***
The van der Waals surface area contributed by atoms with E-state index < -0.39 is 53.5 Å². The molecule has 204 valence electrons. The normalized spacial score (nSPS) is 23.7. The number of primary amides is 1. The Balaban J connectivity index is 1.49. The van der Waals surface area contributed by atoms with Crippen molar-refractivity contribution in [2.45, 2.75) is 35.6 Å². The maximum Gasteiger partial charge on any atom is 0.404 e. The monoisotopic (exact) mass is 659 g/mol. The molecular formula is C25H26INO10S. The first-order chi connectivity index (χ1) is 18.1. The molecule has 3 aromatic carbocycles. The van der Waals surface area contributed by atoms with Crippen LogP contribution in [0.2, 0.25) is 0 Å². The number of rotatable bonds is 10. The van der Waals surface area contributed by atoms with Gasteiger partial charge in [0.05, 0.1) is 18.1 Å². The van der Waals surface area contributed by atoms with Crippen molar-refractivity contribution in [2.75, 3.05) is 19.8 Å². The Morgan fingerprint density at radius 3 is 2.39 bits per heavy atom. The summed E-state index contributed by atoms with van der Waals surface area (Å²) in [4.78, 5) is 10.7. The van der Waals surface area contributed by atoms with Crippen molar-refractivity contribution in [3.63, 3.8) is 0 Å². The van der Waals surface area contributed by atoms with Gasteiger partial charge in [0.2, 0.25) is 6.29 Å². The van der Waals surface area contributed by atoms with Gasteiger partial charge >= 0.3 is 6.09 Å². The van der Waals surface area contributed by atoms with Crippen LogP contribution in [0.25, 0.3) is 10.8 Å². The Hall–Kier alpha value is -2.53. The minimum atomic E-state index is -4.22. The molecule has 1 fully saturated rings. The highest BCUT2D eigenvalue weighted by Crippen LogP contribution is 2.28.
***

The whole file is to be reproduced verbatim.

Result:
The van der Waals surface area contributed by atoms with E-state index < -0.39 is 53.5 Å². The molecule has 204 valence electrons. The normalized spacial score (nSPS) is 23.7. The number of primary amides is 1. The Balaban J connectivity index is 1.49. The van der Waals surface area contributed by atoms with Crippen molar-refractivity contribution in [2.45, 2.75) is 35.6 Å². The maximum Gasteiger partial charge on any atom is 0.404 e. The monoisotopic (exact) mass is 659 g/mol. The molecular formula is C25H26INO10S. The first-order chi connectivity index (χ1) is 18.1. The molecule has 3 aromatic carbocycles. The van der Waals surface area contributed by atoms with Crippen LogP contribution in [0.2, 0.25) is 0 Å². The number of rotatable bonds is 10. The van der Waals surface area contributed by atoms with Gasteiger partial charge in [0.05, 0.1) is 18.1 Å². The van der Waals surface area contributed by atoms with Crippen molar-refractivity contribution in [2.75, 3.05) is 19.8 Å². The Morgan fingerprint density at radius 3 is 2.39 bits per heavy atom. The summed E-state index contributed by atoms with van der Waals surface area (Å²) in [4.78, 5) is 10.7. The van der Waals surface area contributed by atoms with Crippen molar-refractivity contribution in [3.63, 3.8) is 0 Å². The van der Waals surface area contributed by atoms with Gasteiger partial charge in [0.2, 0.25) is 6.29 Å². The van der Waals surface area contributed by atoms with Gasteiger partial charge >= 0.3 is 6.09 Å². The van der Waals surface area contributed by atoms with Crippen LogP contribution in [0.25, 0.3) is 10.8 Å². The Hall–Kier alpha value is -2.53. The minimum atomic E-state index is -4.22. The molecule has 1 fully saturated rings. The highest BCUT2D eigenvalue weighted by Crippen LogP contribution is 2.28.